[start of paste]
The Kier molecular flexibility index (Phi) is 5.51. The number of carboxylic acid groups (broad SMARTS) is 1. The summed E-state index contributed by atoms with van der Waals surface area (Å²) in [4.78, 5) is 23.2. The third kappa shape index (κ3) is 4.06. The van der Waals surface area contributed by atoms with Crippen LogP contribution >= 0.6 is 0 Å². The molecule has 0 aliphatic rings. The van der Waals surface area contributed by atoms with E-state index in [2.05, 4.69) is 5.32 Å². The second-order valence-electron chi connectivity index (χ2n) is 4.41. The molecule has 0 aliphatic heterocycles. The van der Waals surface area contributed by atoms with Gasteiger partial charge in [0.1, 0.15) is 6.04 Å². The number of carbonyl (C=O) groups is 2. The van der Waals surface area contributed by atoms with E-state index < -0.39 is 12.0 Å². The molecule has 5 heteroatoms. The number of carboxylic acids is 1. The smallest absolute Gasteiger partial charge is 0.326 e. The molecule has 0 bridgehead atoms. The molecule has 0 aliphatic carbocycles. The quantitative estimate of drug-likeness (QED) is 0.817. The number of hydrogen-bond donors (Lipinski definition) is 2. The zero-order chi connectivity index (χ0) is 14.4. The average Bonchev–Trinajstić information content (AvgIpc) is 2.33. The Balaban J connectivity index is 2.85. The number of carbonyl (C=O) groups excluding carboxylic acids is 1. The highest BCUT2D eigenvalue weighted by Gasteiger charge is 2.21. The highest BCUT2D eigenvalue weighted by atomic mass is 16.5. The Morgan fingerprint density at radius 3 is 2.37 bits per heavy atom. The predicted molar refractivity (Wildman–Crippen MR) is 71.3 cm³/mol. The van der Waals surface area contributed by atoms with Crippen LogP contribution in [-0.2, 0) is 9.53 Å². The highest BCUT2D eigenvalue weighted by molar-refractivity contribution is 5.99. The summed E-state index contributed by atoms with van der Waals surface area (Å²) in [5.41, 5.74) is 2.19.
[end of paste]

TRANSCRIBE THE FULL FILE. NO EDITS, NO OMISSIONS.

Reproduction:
The Kier molecular flexibility index (Phi) is 5.51. The number of carboxylic acid groups (broad SMARTS) is 1. The summed E-state index contributed by atoms with van der Waals surface area (Å²) in [4.78, 5) is 23.2. The third kappa shape index (κ3) is 4.06. The van der Waals surface area contributed by atoms with Crippen LogP contribution >= 0.6 is 0 Å². The molecule has 0 aliphatic rings. The van der Waals surface area contributed by atoms with E-state index in [2.05, 4.69) is 5.32 Å². The second-order valence-electron chi connectivity index (χ2n) is 4.41. The molecule has 0 aliphatic heterocycles. The van der Waals surface area contributed by atoms with Gasteiger partial charge in [0.1, 0.15) is 6.04 Å². The number of carbonyl (C=O) groups is 2. The van der Waals surface area contributed by atoms with E-state index < -0.39 is 12.0 Å². The molecule has 5 heteroatoms. The number of carboxylic acids is 1. The smallest absolute Gasteiger partial charge is 0.326 e. The molecule has 0 bridgehead atoms. The molecule has 0 aliphatic carbocycles. The quantitative estimate of drug-likeness (QED) is 0.817. The number of hydrogen-bond donors (Lipinski definition) is 2. The zero-order chi connectivity index (χ0) is 14.4. The average Bonchev–Trinajstić information content (AvgIpc) is 2.33. The Balaban J connectivity index is 2.85. The number of carbonyl (C=O) groups excluding carboxylic acids is 1. The highest BCUT2D eigenvalue weighted by Gasteiger charge is 2.21. The highest BCUT2D eigenvalue weighted by atomic mass is 16.5. The Morgan fingerprint density at radius 3 is 2.37 bits per heavy atom. The predicted molar refractivity (Wildman–Crippen MR) is 71.3 cm³/mol. The van der Waals surface area contributed by atoms with Crippen LogP contribution in [-0.2, 0) is 9.53 Å². The highest BCUT2D eigenvalue weighted by molar-refractivity contribution is 5.99. The summed E-state index contributed by atoms with van der Waals surface area (Å²) in [5.41, 5.74) is 2.19.